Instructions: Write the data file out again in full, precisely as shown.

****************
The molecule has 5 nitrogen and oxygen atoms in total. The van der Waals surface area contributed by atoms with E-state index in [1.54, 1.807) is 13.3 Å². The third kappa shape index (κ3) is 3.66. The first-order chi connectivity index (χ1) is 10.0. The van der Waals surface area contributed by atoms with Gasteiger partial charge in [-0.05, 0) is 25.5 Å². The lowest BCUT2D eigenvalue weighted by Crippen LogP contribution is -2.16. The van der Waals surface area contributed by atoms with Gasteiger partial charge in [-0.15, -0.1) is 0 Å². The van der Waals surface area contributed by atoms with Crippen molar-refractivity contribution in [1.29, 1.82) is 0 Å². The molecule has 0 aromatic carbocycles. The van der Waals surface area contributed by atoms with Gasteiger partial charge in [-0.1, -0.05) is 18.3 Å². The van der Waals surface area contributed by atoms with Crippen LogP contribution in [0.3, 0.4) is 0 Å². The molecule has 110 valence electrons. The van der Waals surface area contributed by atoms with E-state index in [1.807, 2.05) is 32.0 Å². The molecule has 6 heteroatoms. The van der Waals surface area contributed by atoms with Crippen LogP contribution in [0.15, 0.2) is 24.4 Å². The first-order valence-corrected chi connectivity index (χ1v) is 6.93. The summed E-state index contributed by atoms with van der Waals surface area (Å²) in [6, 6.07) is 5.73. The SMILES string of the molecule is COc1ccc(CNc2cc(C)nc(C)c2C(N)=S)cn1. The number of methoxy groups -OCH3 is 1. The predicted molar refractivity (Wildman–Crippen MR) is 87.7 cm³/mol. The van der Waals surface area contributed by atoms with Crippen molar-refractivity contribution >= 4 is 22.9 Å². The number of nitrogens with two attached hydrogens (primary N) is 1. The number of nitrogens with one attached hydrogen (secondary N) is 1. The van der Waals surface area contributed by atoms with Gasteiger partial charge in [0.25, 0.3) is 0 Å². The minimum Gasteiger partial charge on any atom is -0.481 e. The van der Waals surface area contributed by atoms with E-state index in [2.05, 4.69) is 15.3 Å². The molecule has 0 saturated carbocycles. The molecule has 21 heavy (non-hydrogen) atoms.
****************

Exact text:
The molecule has 5 nitrogen and oxygen atoms in total. The van der Waals surface area contributed by atoms with E-state index in [1.54, 1.807) is 13.3 Å². The third kappa shape index (κ3) is 3.66. The first-order chi connectivity index (χ1) is 10.0. The van der Waals surface area contributed by atoms with Gasteiger partial charge in [-0.05, 0) is 25.5 Å². The lowest BCUT2D eigenvalue weighted by Crippen LogP contribution is -2.16. The van der Waals surface area contributed by atoms with Gasteiger partial charge in [-0.15, -0.1) is 0 Å². The van der Waals surface area contributed by atoms with Crippen molar-refractivity contribution in [1.29, 1.82) is 0 Å². The molecule has 0 aromatic carbocycles. The van der Waals surface area contributed by atoms with Gasteiger partial charge in [-0.1, -0.05) is 18.3 Å². The van der Waals surface area contributed by atoms with Crippen LogP contribution in [0.3, 0.4) is 0 Å². The molecule has 110 valence electrons. The van der Waals surface area contributed by atoms with E-state index in [1.807, 2.05) is 32.0 Å². The molecule has 6 heteroatoms. The van der Waals surface area contributed by atoms with Crippen LogP contribution in [0.15, 0.2) is 24.4 Å². The first-order valence-corrected chi connectivity index (χ1v) is 6.93. The summed E-state index contributed by atoms with van der Waals surface area (Å²) in [6, 6.07) is 5.73. The SMILES string of the molecule is COc1ccc(CNc2cc(C)nc(C)c2C(N)=S)cn1. The number of methoxy groups -OCH3 is 1. The predicted molar refractivity (Wildman–Crippen MR) is 87.7 cm³/mol. The van der Waals surface area contributed by atoms with Crippen molar-refractivity contribution >= 4 is 22.9 Å². The number of nitrogens with two attached hydrogens (primary N) is 1. The number of nitrogens with one attached hydrogen (secondary N) is 1. The van der Waals surface area contributed by atoms with Gasteiger partial charge in [0.25, 0.3) is 0 Å². The minimum Gasteiger partial charge on any atom is -0.481 e. The van der Waals surface area contributed by atoms with E-state index in [2.05, 4.69) is 15.3 Å². The molecule has 0 saturated carbocycles. The molecule has 21 heavy (non-hydrogen) atoms.